Fires Not Charring Coexistence
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Fires Not Charring Coexistence

Amid the rubble and talk of terrorism, Haifa sets sights on rebuilding as cause still unknown.

Haifa — By the time the brush fires in this mixed Arab-Jewish city were extinguished this week, Shazar Street in the upscale Givat Oranim neighborhood had the appearance of a war zone.

Houses with collapsed attic roofs and blackened exteriors lined the street. On a hillside opposite the street’s dead end, a faint cloud of smoke hung over a slope of gray ash and singed pine trees.

“Everything was green here,” said Aharon Flexer, whose end-of-the-street duplex looked out on a swath of pine trees. Flexer, a retired radio news producer, initially didn’t think the fire would reach Shazar Street and lingered at home to snap pictures. But shortly after the police forced him to evacuate last Thursday, the blaze nearly had him surrounded in his car.

“Suddenly the fires were coming toward us from all directions. Everything was smoke and flames. There was fire in front of us and behind us. I had to drive over the street divider and into the lane for oncoming traffic,” he said, pointing to garden ornaments charred by the fire that were just a few feet from the apartment.

“It was like a horror movie out of Hollywood,” he added. “I told my wife: ‘The entire neighborhood has gone up in flames.’”

Flexer was one of tens of thousands of Israelis from Haifa and around the country who were forced to evacuate their homes last week as the wildfires neared. From the hills outside the Galilee city of Nazareth to Jewish villages in the Jerusalem hills to Israeli settlements in the West Bank, Israeli and foreign crews struggled for days to put out the blazes. But even with the international volunteers pouring in, there wasn’t enough manpower. Flexer, for example, said that for the first two hours of the blaze he saw no fire crews in the neighborhood.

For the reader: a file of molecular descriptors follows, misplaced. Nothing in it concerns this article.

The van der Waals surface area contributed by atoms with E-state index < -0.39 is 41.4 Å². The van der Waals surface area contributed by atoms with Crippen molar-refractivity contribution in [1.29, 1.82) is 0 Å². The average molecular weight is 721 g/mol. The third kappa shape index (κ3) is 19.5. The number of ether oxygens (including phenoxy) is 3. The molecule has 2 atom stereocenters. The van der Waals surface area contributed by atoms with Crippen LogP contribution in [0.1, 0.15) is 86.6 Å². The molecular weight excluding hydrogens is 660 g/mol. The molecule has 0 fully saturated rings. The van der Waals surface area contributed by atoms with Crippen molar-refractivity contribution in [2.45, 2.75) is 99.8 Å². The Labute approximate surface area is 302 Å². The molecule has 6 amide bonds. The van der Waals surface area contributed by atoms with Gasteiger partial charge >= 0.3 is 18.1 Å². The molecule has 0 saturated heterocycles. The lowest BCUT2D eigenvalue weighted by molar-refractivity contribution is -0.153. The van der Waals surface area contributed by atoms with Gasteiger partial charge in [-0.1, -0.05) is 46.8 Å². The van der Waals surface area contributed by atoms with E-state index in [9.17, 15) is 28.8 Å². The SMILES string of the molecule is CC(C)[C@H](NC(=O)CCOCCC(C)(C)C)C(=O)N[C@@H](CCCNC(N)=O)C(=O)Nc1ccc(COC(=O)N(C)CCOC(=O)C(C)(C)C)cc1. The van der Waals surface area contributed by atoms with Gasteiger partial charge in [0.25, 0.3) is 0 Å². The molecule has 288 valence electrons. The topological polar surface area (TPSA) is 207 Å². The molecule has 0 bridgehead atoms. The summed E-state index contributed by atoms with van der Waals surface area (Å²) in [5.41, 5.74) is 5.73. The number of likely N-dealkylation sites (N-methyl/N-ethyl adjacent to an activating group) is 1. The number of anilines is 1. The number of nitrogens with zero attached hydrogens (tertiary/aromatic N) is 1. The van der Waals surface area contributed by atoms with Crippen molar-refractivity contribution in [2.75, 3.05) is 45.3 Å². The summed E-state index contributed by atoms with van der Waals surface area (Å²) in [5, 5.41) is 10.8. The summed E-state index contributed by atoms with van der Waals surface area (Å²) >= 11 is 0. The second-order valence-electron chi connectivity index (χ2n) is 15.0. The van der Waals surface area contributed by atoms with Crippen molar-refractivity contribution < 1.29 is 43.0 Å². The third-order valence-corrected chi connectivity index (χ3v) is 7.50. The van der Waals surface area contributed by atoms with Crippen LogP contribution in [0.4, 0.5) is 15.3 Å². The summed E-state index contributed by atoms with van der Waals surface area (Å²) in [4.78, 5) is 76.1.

“Where were the fire planes? Our fire planes!” he said.

While Prime Minister Benjamin Netanyahu called the fires a work of “arson terror” and Israeli news outlets dubbed it an “arson intifada,” Flexer isn’t so sure.

“Let’s not rush to call this an ‘arson intifada,’” he said. “The burden of proof is on those who say that.”

Flexer doesn’t offer an explanation, but many in Israel are asking whether the fires were the result of simple negligence, a stray cigarette butt or the like.

Several houses up Shazar Street, Meir Berko trudged through a mixture of broken glass and fragments of terra-cotta roof tiles to reach his destroyed second-floor attic and patio.

The veranda of his duplex home on Shazar Street looked out over the tops of green pine forests to the azure waters of the Haifa port. Last Thursday, while Israel struggled with a rash of blazes around the country fanned by dry winds, those pines helped the blaze climb up the mountainside to his home.

Out on the veranda, a white patio table was turned pink from the flame retardant sprayed by fire planes. In a blackened salon just off the veranda, a magazine was singed. In an adjoining bedroom was the cup of tea that his son left as he fled.

“Your heart breaks because the life you built is gone. You have to rebuild and start over,” Berko said.